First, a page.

US Secretary of State John Kerry rounded off his whistle-stop Asian tour in Japan, attempting to dampen regional tensions between North Korea and its neighbours.
President Obama's man in the East visited Japan for talks after visiting China and South Korea.
He was in the region to throw America's support behind its allies in the face of North Korea and its leader Kim Jong-un.
It follows a prolonged bout of bellicose sabre-rattling by the 29-year-old dictator in reaction to sanctions for carrying out rocket launches.
Now the region is waiting with baited breath to see if the unpredictable Kim executes a nuclear test on Monday - the 100th anniversary of the birth of his grandfather Kim Il-sung, North Korea's first leader.
It comes after Pyongyang declared a state of war with America and its ally South Korea, earlier this month.
Appearing in Tokyo next to Japanese Foreign Minister Fumio Kishida, Kerry warned North Korea there could be consequences for destabilising the region.
"The US will do what is necessary to defend our allies against these provocations, but our choice is to negotiate," Kerry said.
"We would hope that whatever considerations and fears the North has of the US or others in the region they would come to the table in a responsible way and negotiate that."
America was committed to "denuclearisation," Kerry insisted.
Japan lies within range of North Korea's Nodong-1 ballistic missiles and has positioned Predator interceptor missiles on Tokyo streets in response.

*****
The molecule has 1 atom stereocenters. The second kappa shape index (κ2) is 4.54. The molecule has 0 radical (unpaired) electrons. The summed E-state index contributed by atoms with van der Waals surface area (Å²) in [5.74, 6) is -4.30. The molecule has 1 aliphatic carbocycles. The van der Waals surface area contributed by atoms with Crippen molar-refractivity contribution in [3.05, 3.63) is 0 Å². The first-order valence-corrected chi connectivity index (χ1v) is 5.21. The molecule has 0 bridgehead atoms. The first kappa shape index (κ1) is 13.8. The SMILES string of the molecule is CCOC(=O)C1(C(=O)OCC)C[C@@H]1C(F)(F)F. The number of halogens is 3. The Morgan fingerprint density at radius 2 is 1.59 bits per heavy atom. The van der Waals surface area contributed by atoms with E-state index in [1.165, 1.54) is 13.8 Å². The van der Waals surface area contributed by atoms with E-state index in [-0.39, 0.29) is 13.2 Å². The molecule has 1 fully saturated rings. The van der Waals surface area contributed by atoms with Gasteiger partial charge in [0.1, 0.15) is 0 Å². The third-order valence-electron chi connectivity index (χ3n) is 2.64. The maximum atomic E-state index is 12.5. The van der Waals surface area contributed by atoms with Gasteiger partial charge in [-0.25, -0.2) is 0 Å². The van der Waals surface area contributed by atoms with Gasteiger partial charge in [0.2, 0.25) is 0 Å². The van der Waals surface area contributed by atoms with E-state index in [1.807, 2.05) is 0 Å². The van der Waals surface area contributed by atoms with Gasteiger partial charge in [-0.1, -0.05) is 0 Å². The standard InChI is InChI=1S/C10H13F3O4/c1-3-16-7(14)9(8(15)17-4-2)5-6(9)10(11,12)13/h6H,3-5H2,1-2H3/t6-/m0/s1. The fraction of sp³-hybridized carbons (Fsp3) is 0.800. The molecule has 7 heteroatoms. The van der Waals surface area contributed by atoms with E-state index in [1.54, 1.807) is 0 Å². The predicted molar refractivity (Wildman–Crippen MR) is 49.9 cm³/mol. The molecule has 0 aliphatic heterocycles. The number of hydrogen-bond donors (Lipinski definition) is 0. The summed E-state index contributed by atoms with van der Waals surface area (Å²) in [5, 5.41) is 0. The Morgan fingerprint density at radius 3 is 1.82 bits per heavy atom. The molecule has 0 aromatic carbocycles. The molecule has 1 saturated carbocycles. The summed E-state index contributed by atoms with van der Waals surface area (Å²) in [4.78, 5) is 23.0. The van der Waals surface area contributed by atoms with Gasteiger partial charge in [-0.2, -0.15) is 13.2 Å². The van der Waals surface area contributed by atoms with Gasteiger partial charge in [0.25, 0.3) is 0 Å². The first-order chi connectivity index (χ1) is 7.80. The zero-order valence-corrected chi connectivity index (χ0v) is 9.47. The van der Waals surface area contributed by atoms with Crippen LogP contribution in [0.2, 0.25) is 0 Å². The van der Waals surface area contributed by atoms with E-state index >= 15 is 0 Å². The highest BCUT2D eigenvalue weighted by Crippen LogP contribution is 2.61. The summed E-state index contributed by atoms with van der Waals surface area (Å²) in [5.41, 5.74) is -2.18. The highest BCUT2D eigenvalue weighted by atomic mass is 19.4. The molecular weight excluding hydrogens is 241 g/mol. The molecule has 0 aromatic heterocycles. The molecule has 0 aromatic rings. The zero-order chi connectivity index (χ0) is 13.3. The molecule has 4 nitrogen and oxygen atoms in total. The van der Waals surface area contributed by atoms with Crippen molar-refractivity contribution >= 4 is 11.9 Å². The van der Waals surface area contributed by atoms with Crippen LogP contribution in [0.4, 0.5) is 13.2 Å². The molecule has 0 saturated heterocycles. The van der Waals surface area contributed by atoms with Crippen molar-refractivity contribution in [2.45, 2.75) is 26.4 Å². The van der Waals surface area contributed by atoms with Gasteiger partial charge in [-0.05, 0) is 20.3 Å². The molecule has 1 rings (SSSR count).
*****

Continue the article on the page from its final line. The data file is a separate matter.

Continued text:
Kishida insisted North Korea must not be allowed to develop nuclear weapons.
"We cannot in any way allow North Korea to possess nuclear weapons," Kishida said. Also, "we agreed North Korea must stop its provocative speech and and behaviour."
The mood in Japan and South Korea has been calm during the latest crisis, with daily life continuing as usual for millions of citizens.
North Korea shunned the latest offer of talks by its hated neighbours on the other side of the 38th Parallel. It dismissed the offer from Seoul as a "crafty trick".
Kerry used his visit to Beijing for meetings with new Chinese Premier Xi Jinping to call for China to use its influence more on North Korea.
China is key to efforts to reduce tensions in the region because it is the only country that has a meaningful relationship with Pyongyang.
That dates back to the Korean war of 1950-1953, when Chinese soldiers fought on the side of Korean communists against nationalists.